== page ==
I am a lecturer in Cognitive Science at the University of Sussex, UK. My research focuses on human perception. I am also Time Perception Group leader at the Sackler Centre for Consciousness Science.
This year I am teaching Data Science Research Methods (970G5) in autumn semester and Neuroscience of Consciousness (993C8) in the spring.
The Time Perception Group was part of the six-partner EU project Timestorm, which aimed to equip artificial systems with human-like temporal cognition.
More generally, I am interested in how usually coherent perception can result from varying and sometimes incoherent sensory input. My research focuses on human temporal perception. I am also interested in the interaction of temporal perception with conscious experience through phenomenal causality, the sense of agency, and temporal prediction. To investigate these topics, I use a combination of human behavioural, computational modelling, neuroimaging, and artificial systems approaches.
I completed my PhD under the supervision of Dr. Derek Arnold in the Perception Lab at the School of Psychology, The University of Queensland, Australia .
Subsequently, I held a Postdoctoral Researcher position at NTT Communication Science Laboratories in Japan, with Dr. Shin'ya Nishida.
In my early academic life I also spent time in the Synaptic Plasticity Lab at the Queensland Brain Institute.
Another time pre-print! Several years and almost 13,000 participants later, A predictive processing model of episodic memory and time perception is out (I can now stop promising how soon it's coming...). Lots of interesting stuff in it but, in short, the model reproduces the effects of attention, cognitive load, scene content on human estimates of natural scene duration up to ~ 1 minute - when judgements are made prospectively or retrospectively, with the same mechanism for constructing duration based either in memory formation or recall processes, respectively.
New pre-print Accumulation of salient events in sensory cortex activity predicts subjective time where we show that tracking dynamics in visual cortex (using fMRI) allows us to predict subjective biases in time perception about dynamic, naturalistic (though silent) videos. Control models that track dynamics in auditory or somatosensory cortex do not reproduce human biases.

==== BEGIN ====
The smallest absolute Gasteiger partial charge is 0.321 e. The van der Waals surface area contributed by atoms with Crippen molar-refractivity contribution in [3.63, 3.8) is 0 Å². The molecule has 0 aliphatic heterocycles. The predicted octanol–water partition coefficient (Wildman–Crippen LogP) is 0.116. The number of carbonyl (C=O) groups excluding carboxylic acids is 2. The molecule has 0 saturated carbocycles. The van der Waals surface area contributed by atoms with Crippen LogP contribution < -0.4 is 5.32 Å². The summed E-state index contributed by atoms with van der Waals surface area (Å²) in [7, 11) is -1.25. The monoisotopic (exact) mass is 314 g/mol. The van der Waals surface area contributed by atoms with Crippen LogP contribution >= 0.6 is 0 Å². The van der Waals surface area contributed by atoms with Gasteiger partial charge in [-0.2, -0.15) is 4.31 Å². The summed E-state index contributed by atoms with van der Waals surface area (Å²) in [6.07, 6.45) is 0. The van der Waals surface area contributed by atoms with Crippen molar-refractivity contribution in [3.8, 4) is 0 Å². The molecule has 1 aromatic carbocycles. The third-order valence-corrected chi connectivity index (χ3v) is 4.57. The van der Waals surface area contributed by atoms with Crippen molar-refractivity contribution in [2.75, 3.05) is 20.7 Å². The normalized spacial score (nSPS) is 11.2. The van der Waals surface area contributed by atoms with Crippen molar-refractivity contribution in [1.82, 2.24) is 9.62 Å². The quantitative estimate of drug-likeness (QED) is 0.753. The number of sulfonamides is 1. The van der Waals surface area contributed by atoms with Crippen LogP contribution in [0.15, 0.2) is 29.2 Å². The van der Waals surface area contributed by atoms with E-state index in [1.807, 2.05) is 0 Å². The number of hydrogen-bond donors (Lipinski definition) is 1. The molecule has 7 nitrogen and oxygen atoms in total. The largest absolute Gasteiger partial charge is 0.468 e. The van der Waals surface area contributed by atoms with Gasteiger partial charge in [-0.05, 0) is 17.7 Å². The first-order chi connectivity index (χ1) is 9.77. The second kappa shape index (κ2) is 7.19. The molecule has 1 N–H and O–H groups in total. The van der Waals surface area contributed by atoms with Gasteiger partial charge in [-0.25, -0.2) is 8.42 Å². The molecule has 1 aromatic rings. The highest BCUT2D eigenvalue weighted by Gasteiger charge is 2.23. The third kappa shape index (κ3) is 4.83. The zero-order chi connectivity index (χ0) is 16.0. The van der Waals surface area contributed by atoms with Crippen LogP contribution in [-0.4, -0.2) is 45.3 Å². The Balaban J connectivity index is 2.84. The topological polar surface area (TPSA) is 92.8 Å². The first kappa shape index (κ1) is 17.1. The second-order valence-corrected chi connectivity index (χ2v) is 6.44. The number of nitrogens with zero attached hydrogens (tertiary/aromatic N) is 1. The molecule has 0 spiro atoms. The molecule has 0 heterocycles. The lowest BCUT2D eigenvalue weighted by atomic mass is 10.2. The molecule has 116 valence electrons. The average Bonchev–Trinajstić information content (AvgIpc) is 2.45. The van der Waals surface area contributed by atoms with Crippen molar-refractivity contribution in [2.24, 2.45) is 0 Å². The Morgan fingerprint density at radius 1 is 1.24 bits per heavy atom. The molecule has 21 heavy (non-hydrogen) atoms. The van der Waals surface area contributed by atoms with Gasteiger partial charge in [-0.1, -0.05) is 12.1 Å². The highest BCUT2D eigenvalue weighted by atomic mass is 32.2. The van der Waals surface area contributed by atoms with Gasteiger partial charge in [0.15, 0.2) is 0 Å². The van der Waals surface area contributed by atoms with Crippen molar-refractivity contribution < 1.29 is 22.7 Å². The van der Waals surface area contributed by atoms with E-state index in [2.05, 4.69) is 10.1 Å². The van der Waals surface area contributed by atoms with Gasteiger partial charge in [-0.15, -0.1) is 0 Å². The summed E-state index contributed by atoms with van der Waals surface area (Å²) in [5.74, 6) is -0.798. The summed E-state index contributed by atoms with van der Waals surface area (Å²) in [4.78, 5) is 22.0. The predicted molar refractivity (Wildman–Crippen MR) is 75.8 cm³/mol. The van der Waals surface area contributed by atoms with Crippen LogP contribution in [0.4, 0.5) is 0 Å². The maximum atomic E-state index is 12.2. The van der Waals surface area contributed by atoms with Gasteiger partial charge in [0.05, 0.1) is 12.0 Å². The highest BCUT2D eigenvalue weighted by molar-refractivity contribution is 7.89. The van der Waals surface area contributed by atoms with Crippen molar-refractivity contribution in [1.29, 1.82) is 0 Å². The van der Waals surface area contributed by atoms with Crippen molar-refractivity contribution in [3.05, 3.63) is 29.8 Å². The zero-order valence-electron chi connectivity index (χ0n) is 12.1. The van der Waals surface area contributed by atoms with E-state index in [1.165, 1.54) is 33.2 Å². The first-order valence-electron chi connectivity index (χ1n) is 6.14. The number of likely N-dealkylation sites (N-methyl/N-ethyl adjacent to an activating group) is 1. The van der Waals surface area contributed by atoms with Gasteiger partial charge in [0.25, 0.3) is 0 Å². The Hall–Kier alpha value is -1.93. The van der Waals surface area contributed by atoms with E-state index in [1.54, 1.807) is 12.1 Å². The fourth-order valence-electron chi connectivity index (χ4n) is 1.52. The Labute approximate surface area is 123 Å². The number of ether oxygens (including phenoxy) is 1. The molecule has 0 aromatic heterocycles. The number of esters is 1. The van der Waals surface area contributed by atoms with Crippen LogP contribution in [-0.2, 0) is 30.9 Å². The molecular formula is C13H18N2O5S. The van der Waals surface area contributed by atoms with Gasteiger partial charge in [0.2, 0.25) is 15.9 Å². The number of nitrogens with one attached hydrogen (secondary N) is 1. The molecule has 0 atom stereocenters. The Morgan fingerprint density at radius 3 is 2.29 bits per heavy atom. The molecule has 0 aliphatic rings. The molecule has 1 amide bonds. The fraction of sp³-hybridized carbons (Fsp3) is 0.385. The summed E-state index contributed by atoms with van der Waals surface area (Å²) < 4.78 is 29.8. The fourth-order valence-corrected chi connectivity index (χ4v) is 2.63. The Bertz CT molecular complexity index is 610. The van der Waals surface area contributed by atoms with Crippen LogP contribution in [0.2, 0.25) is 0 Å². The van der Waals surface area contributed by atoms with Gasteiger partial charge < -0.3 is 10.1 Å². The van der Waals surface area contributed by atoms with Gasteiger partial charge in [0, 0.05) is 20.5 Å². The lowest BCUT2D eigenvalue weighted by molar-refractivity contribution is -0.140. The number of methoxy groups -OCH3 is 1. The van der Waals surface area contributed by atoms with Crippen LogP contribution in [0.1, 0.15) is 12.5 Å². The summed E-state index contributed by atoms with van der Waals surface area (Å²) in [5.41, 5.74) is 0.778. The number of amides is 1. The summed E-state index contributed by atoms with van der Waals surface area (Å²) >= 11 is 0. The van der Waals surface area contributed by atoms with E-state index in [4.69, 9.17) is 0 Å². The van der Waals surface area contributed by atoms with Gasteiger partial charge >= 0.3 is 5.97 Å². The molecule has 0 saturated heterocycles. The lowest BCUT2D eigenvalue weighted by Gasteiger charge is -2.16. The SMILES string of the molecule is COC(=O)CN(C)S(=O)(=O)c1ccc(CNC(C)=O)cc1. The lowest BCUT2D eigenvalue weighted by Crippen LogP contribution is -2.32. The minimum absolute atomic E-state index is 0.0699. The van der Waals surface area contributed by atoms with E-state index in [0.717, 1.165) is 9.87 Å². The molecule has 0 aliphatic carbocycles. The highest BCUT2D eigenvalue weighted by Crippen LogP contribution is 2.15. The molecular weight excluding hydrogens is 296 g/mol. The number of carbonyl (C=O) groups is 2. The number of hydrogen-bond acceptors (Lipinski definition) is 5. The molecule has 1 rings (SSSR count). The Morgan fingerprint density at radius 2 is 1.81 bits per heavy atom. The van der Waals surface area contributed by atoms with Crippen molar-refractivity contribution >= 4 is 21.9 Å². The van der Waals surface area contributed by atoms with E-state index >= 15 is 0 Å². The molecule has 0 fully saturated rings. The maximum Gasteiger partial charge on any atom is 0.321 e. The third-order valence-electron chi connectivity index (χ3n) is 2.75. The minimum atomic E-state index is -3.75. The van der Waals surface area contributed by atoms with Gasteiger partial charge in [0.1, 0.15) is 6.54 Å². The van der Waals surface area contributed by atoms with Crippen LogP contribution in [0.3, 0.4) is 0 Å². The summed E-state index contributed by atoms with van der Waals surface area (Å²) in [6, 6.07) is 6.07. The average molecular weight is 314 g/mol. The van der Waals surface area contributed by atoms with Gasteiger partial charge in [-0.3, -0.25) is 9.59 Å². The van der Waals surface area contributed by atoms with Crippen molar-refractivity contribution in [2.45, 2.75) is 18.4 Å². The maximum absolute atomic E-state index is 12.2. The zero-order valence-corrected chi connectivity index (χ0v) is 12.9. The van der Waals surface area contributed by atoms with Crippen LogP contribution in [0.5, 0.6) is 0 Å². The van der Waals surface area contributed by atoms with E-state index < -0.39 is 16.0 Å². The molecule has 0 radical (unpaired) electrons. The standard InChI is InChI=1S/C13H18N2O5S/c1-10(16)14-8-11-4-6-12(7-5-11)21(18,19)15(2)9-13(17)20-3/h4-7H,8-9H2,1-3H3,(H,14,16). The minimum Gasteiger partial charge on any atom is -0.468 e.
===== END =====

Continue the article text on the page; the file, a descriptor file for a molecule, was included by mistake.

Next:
Paper Perceptual Content, Not Physiological Signals, Determines Perceived Duration When Viewing Dynamic, Natural Scenes out in Collabra: Psychology.
Paper Intentional binding as Bayesian cue combination: testing predictions with trait individual differences accepted at Journal of Experimental Psychology: Human Perception and Performance.
Paper 'Intentional binding' without intentional action out in Psychological Science. 'Intentional binding' size temporal binding can be found without any action. Therefore, it can never be taken as given that 'intentional binding' indicates the influence of intentions.
Work together with Hsin-Ni Ho at NTT CS Labs is now out in IEEE Transactions on Haptics.
After a long and painful peer-review process that changed nothing, our paper Activity in perceptual classification networks as a basis for human subjective time perception is now out in Nature Communications.
Paper on how serial dependence in relative timing (often called rapid temporal recalibration) is not like classic temporal recalibration (adaptation) now out at Journal of Experimental Psychology: Human Perception and Performance. Pre-print here.
New pre-print examining the contributions of physiological and putative dopaminergic influences on duration perception relative to biases driven by perceptual content. Spoiler - only changes in perceptual content affect duration estimation.
New pre-print out on how humans determine correspondences between expected duration and different sensory events - Multiple Duration Priors Within and Across the Senses.
Paper from our group on the Uniformity Illusion is out in iPerception.
Paper from our group on serial dependence in visual variance published at Journal of Vision
I can be contacted at firstname.lastname@example.org